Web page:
6 Steps to a Powerful Serve

June 30, 2017

Time to read: 2.5 mins

 

In the modern game of tennis power is everything! You watch any professional tennis match and you will see two players hitting serves up to speeds of 150mph. But just how do these men and woman hit a tennis ball so hard?  Here are 6 Steps you can take for a powerful serve.

 

 

 

1. Swing Faster

 

People ask me how they can improve their serve speed and the simplest way to SWING FASTER.  Most club tennis players forget that the faster you swing your racket, the faster the ball will travel. If we think about the more technical aspects of gaining speed on our serve, we need to think about where the power comes from. 70% of your power comes from the SHOULDER and 30% is generated from the LEGS.  This means that without any leg bend or driving force through the ground, we as tennis players can still hit big powerful serves.

 

 

 

2. Stay Relaxed

 

So let’s begin with the power generated by the Shoulder! One of the most important aspects of the serve is to make sure you stay RELAXED. You’ll be amazed at how much faster you can generate racket speed by just relaxing your arm and not muscling the ball.

 

 

 

3. Serving Arm At 90°

 

In terms of angles, you watch any pro and at the point before they throw their racket at the ball, their serving arm will be as close to 90°(elbow to hip & hand to shoulder).

 

 

 

4. Shoulder Over Shoulder

 

Picture 1

 

 

The final movement with the shoulder to generate as much power as possible is called Shoulder over Shoulder.  This essentially means from our throwing position (Picture 1 above), we want to move our shoulder like we are doing a cartwheel up and over rather than around.  This allows us to get maximum power from our shoulder without the effort of muscling each ball and causing an injury.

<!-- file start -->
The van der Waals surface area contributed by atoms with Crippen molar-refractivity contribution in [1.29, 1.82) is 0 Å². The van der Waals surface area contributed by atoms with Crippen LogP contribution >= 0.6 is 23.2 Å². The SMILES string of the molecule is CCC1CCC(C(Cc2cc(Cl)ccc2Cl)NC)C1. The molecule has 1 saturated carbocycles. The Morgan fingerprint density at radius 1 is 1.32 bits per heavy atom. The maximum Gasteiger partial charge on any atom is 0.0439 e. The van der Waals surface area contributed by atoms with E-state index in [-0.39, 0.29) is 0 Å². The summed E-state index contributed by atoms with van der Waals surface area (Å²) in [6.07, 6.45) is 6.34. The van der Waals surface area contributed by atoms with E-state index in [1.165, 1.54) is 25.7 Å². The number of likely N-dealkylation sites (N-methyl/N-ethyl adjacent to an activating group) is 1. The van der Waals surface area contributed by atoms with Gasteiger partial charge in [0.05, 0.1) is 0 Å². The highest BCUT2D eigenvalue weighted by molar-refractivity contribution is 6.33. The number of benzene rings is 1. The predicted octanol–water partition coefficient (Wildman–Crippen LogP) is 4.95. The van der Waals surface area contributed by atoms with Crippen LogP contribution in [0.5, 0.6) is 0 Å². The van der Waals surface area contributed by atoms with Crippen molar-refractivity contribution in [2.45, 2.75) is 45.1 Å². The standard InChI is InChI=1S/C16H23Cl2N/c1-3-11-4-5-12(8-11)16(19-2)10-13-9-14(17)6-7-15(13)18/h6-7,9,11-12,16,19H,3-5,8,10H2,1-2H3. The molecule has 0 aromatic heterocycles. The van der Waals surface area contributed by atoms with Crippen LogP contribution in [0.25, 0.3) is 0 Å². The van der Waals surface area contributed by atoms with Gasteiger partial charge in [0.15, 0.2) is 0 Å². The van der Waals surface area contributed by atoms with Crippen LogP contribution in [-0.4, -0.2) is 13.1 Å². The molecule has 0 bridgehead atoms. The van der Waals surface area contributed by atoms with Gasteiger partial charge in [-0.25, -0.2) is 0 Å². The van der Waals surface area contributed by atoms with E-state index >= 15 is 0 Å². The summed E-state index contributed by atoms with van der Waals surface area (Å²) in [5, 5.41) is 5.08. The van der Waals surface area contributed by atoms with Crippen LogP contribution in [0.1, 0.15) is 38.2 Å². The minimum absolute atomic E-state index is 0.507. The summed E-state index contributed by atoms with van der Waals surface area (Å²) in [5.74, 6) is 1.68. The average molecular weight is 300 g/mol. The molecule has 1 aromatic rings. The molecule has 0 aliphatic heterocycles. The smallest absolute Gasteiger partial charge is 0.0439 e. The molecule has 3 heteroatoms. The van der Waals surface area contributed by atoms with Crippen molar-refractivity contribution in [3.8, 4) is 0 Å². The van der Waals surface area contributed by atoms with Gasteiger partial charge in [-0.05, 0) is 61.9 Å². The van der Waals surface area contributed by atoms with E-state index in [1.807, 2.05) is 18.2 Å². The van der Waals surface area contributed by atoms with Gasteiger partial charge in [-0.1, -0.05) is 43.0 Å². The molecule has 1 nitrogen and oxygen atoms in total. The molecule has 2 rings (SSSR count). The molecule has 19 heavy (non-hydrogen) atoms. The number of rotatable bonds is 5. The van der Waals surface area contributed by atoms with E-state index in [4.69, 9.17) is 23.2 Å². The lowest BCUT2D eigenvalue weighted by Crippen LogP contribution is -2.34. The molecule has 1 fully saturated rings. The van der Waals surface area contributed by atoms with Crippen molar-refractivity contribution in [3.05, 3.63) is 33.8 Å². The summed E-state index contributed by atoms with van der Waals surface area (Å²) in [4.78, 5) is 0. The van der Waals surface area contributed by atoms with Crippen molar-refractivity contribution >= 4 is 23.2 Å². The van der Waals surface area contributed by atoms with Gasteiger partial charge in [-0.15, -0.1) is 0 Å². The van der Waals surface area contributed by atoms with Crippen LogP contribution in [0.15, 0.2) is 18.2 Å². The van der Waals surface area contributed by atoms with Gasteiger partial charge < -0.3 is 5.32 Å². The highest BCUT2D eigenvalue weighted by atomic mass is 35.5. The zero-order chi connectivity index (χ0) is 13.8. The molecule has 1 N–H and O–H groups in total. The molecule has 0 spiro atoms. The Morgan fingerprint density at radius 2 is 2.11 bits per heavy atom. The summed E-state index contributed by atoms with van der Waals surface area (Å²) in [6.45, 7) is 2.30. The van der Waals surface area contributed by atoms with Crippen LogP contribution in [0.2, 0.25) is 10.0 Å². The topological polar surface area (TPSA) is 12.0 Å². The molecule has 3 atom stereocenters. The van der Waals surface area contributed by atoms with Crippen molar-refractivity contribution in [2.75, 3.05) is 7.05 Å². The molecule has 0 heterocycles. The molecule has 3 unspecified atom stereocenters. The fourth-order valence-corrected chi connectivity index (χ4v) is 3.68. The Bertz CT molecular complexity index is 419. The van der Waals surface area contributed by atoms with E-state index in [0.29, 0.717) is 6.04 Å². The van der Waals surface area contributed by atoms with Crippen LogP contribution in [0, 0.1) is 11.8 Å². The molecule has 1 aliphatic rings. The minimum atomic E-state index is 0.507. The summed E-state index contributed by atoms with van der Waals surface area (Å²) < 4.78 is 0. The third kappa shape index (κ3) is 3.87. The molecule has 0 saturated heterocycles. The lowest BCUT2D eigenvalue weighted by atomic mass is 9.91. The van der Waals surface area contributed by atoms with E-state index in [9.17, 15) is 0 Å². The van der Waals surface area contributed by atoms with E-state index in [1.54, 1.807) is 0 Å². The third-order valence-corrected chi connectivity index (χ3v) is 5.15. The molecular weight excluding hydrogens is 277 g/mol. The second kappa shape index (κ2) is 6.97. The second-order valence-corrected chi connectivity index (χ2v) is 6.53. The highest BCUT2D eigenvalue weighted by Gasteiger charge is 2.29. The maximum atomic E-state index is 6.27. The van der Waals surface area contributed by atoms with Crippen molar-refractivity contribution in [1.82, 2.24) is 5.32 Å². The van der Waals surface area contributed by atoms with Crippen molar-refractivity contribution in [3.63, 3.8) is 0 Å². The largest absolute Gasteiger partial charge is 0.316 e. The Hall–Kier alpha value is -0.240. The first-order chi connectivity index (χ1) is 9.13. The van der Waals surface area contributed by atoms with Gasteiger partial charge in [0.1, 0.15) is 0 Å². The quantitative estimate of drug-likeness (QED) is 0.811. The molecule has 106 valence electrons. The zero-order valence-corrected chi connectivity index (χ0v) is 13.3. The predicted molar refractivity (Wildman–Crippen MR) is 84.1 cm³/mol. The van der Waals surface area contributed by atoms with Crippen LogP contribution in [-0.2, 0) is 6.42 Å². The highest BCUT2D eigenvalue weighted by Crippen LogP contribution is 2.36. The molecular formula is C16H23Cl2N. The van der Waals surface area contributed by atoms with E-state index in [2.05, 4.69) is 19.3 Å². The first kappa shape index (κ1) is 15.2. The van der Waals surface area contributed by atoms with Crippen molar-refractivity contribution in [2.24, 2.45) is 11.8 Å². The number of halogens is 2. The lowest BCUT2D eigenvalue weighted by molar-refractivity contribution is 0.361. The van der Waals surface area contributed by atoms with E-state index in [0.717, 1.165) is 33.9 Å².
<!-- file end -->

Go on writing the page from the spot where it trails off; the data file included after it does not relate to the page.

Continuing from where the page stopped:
5. Legs Drive Into The Ground

 

Although your legs only account for 30% of the power on your serve we mustn’t leave them by the way side.  That 30% can be the difference between having a good serve and a great serve, or a great serve and a world class serve.  One other job the legs do, apart from helping us hit bigger, is allow us to take pressure off our arm.

 

 

When club players watch their favourite pro’s, or any pro with a decent serve for that matter, you will notice that each time they make contact with the ball they will be off the ground as though they jump in the air to strike the ball.  Now if we take this jumping action and instead of thinking of it as a jump, we look at it as the player driving through the ground to allow an explosive motion upwards to gain the greatest power from our legs.

 

 

Picture 2

 

 

6. 80% Back Leg To 20% Front Leg

 

Once we start thinking about pushing the ground rather than jumping this will help us develop the most explosive drive we as individuals can.  As we enter our GFR (ground force reaction) phase the last point we want to think about is how much force we apply through each leg.  Studies show for most tennis players the ratio is 80% back leg to 20% front leg.  This does not mean that you can not put more or less force on either leg, this is just an average for most players on the ATP tour as you can see from the picture below.

 

 

 

The server's force is now fully pressing into the ground ready to explode off the floor to generate as much GFR as possible.

 

 

 

A final thing to remember: even if you do not come off of the ground very high this does not mean you are not using your legs effectively.  I personally only come off the ground a few inches yet can hit a serve at a top speed of 130mph.                               

                                      

  • Roger Federer leaves the ground by quite a distance and hits an top serve speed of around 130mph.

  • Andy Murray on the other hand barley leaves the ground yet has a top serve speed of around 135mph.

 

Two different servers with similar speed. Same Fundamentals!

6 Things we need to remember to have an effective powerful serve:

 

  • ​Legs drive into the ground to allow an explosive upward motion (picture 2)

  • On average force applied by each leg is 80% back 20% front

  • 90° elbow to hip & hand to shoulder (picture 1)

  • Shoulder over Shoulder (cartwheel)

  • 70% Shoulder 30% Legs

  • Most important stay RELAXED!

 

Happy Serving!

 

 

 

Conor Macdonald, Senior Performance Tennis Coach

Want to get into tennis? Book in a lesson with Conor or another member of the team at www.finchleymanor.com  

 

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